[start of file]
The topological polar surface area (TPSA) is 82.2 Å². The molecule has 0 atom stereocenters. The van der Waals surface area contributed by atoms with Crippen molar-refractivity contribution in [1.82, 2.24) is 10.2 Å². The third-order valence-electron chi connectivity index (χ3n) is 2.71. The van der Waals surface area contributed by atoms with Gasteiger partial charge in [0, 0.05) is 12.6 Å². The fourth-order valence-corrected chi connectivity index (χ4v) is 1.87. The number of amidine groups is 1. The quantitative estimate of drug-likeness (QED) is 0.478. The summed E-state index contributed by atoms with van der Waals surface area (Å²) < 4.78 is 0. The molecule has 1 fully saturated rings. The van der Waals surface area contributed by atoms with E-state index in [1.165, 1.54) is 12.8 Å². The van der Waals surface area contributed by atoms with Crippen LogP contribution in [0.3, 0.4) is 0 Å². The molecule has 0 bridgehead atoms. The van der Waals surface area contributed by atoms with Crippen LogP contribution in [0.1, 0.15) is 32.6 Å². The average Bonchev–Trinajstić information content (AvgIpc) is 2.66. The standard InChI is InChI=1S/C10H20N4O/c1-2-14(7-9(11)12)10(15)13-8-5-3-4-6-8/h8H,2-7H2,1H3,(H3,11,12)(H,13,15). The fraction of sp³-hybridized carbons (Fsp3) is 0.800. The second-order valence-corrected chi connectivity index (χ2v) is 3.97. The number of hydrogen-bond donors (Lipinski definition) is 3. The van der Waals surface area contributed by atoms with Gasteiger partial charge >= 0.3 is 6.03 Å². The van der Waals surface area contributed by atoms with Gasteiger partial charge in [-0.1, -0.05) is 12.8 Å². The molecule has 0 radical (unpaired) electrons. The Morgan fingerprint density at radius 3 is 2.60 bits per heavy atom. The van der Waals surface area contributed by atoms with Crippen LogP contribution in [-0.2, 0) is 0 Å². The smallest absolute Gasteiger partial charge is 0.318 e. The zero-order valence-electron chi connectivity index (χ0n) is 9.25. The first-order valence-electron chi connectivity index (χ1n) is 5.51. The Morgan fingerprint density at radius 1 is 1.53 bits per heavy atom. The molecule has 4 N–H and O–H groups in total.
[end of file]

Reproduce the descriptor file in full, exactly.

The topological polar surface area (TPSA) is 82.2 Å². The molecule has 0 atom stereocenters. The van der Waals surface area contributed by atoms with Crippen molar-refractivity contribution in [1.82, 2.24) is 10.2 Å². The third-order valence-electron chi connectivity index (χ3n) is 2.71. The van der Waals surface area contributed by atoms with Gasteiger partial charge in [0, 0.05) is 12.6 Å². The fourth-order valence-corrected chi connectivity index (χ4v) is 1.87. The number of amidine groups is 1. The quantitative estimate of drug-likeness (QED) is 0.478. The summed E-state index contributed by atoms with van der Waals surface area (Å²) < 4.78 is 0. The molecule has 1 fully saturated rings. The van der Waals surface area contributed by atoms with E-state index in [1.165, 1.54) is 12.8 Å². The van der Waals surface area contributed by atoms with Crippen LogP contribution in [0.3, 0.4) is 0 Å². The molecule has 0 bridgehead atoms. The van der Waals surface area contributed by atoms with Crippen LogP contribution in [0.1, 0.15) is 32.6 Å². The average Bonchev–Trinajstić information content (AvgIpc) is 2.66. The standard InChI is InChI=1S/C10H20N4O/c1-2-14(7-9(11)12)10(15)13-8-5-3-4-6-8/h8H,2-7H2,1H3,(H3,11,12)(H,13,15). The fraction of sp³-hybridized carbons (Fsp3) is 0.800. The second-order valence-corrected chi connectivity index (χ2v) is 3.97. The number of hydrogen-bond donors (Lipinski definition) is 3. The van der Waals surface area contributed by atoms with Gasteiger partial charge >= 0.3 is 6.03 Å². The van der Waals surface area contributed by atoms with Gasteiger partial charge in [-0.1, -0.05) is 12.8 Å². The molecule has 0 radical (unpaired) electrons. The Morgan fingerprint density at radius 3 is 2.60 bits per heavy atom. The van der Waals surface area contributed by atoms with Crippen LogP contribution in [-0.2, 0) is 0 Å². The smallest absolute Gasteiger partial charge is 0.318 e. The zero-order valence-electron chi connectivity index (χ0n) is 9.25. The first-order valence-electron chi connectivity index (χ1n) is 5.51. The Morgan fingerprint density at radius 1 is 1.53 bits per heavy atom. The molecule has 4 N–H and O–H groups in total.